Wantabadgery, a small village about 30km south east of Junee has a longer European history than any other part of the Junee Shire. In December 1929, explorer Captain Charles Sturt and his party was led by two Wiradjuri men to the area known to them as Pondebadgery. Sturt was impressed by the rich soil of the flood plain and the grazing potential of the area.
James Thorne (sometimes shown as Thorn) took up the Wantabadgery Run of 108 square miles (27,600ha) in 1831. The run extended from the Murrumbidgee north to Merribindinah, west to Oura and Jewnee (Junee) Runs and east to Nangus Run.
It was later taken up by Walter Orton Windeyer in 1856 and on his death in 1879, was taken over by Fred Dangar and the Macdonald brothers, Falconar and Claude, who ran the day to day working of the property and in 1896 purchased the Dangar share.
Angus McKinnon was one who came to the area with a bullock team in 1875 and acquired what was known until recently as “Glen Mary” at the corner of the Junee, Wagga and Nangus roads. It remained in his family’s hands until 1944 while he acquired substantial properties elsewhere including “Panuara”,” Arcaroola” and “Loma Langi” at Junee Reefs, the first two still held by his descendants. Edmund McGlede also selected land on the Eurongilly Road and achieved some fame there in 1879, albeit unwillingly.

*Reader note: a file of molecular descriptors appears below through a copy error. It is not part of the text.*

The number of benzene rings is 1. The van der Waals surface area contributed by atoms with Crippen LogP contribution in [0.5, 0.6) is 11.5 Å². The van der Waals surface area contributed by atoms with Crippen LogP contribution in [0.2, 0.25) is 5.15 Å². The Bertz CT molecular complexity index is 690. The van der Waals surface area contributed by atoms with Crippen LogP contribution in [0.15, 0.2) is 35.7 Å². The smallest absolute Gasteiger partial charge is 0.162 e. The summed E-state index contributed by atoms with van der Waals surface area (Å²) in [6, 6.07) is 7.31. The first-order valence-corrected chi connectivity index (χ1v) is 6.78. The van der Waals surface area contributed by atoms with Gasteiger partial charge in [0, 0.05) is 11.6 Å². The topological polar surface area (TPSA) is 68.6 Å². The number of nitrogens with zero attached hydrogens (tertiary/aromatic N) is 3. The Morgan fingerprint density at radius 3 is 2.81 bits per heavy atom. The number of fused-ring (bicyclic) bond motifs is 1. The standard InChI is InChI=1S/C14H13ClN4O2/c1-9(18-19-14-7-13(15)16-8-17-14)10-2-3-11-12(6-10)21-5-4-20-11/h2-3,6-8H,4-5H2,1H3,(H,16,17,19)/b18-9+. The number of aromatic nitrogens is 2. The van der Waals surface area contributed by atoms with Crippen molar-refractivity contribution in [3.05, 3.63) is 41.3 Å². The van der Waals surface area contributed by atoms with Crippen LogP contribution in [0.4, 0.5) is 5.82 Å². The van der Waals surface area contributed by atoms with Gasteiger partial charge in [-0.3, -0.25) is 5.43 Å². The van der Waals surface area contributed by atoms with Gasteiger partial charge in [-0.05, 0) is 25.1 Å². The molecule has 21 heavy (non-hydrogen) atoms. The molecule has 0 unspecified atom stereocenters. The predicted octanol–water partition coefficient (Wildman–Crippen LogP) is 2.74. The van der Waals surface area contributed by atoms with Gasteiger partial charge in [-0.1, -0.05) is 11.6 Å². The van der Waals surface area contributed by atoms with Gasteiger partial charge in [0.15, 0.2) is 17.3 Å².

On November 15, 1879, the “Moonlite” gang of six bushrangers held up the Station homestead and then Patterson’s Australian Arms Hotel and in a shoot out on November 17 at McGlede’s shanty on the Eurongilly Road, were either captured or killed. “Moonlite” and one of his gang were later executed in Sydney.
“Moonlite’s Lookout” on the big hill west of the village was allegedly used by the gang while watching for police but on examining records, considering the locations where action occurred and the timeframe, this is most unlikely.
Wantabadgery was declared a village in 1885 and was by then occupied by small selectors and families who worked for the Macdonalds who improved the property so that by about 1910, it ran about 58,000 sheep, 1000 cattle and 100 horses. There is anecdotal evidence that an existing woolshed near the village was largely replaced by a 22 stand building towards the northern end of the Run on what is now the Crane property. This would have been beneficial for those carriers who carted wool to the nearest railhead at Junee as the numerous creek crossings from the village would have been very difficult.